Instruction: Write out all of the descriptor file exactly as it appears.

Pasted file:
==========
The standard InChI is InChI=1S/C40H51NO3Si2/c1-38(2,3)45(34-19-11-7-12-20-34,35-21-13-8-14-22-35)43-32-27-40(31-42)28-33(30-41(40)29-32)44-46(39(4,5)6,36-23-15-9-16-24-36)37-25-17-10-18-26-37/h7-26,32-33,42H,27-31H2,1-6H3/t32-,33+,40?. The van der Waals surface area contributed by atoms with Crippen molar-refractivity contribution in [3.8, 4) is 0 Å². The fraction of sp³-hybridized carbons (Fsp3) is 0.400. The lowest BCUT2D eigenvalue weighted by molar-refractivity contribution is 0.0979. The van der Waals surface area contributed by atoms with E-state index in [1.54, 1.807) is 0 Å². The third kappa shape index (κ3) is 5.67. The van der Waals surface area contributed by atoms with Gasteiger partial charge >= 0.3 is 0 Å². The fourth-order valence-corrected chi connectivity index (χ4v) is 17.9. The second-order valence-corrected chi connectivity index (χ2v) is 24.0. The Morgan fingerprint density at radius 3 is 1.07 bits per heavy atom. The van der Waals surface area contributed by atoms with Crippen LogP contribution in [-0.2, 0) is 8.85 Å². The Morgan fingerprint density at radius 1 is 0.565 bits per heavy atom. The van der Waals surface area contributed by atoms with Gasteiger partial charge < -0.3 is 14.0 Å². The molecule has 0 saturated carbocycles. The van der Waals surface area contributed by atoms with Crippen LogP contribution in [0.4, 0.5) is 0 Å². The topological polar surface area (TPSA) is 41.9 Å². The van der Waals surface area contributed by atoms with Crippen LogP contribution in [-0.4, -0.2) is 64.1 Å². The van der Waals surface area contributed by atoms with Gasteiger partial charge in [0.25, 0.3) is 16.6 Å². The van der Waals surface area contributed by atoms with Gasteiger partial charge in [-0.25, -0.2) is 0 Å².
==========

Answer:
The standard InChI is InChI=1S/C40H51NO3Si2/c1-38(2,3)45(34-19-11-7-12-20-34,35-21-13-8-14-22-35)43-32-27-40(31-42)28-33(30-41(40)29-32)44-46(39(4,5)6,36-23-15-9-16-24-36)37-25-17-10-18-26-37/h7-26,32-33,42H,27-31H2,1-6H3/t32-,33+,40?. The van der Waals surface area contributed by atoms with Crippen molar-refractivity contribution in [3.8, 4) is 0 Å². The fraction of sp³-hybridized carbons (Fsp3) is 0.400. The lowest BCUT2D eigenvalue weighted by molar-refractivity contribution is 0.0979. The van der Waals surface area contributed by atoms with E-state index in [1.54, 1.807) is 0 Å². The third kappa shape index (κ3) is 5.67. The van der Waals surface area contributed by atoms with Gasteiger partial charge >= 0.3 is 0 Å². The fourth-order valence-corrected chi connectivity index (χ4v) is 17.9. The second-order valence-corrected chi connectivity index (χ2v) is 24.0. The Morgan fingerprint density at radius 3 is 1.07 bits per heavy atom. The van der Waals surface area contributed by atoms with Crippen LogP contribution in [-0.2, 0) is 8.85 Å². The Morgan fingerprint density at radius 1 is 0.565 bits per heavy atom. The van der Waals surface area contributed by atoms with Gasteiger partial charge < -0.3 is 14.0 Å². The molecule has 0 saturated carbocycles. The van der Waals surface area contributed by atoms with Crippen LogP contribution in [0.4, 0.5) is 0 Å². The topological polar surface area (TPSA) is 41.9 Å². The van der Waals surface area contributed by atoms with Crippen LogP contribution in [-0.4, -0.2) is 64.1 Å². The van der Waals surface area contributed by atoms with Gasteiger partial charge in [0.25, 0.3) is 16.6 Å². The van der Waals surface area contributed by atoms with Gasteiger partial charge in [-0.25, -0.2) is 0 Å².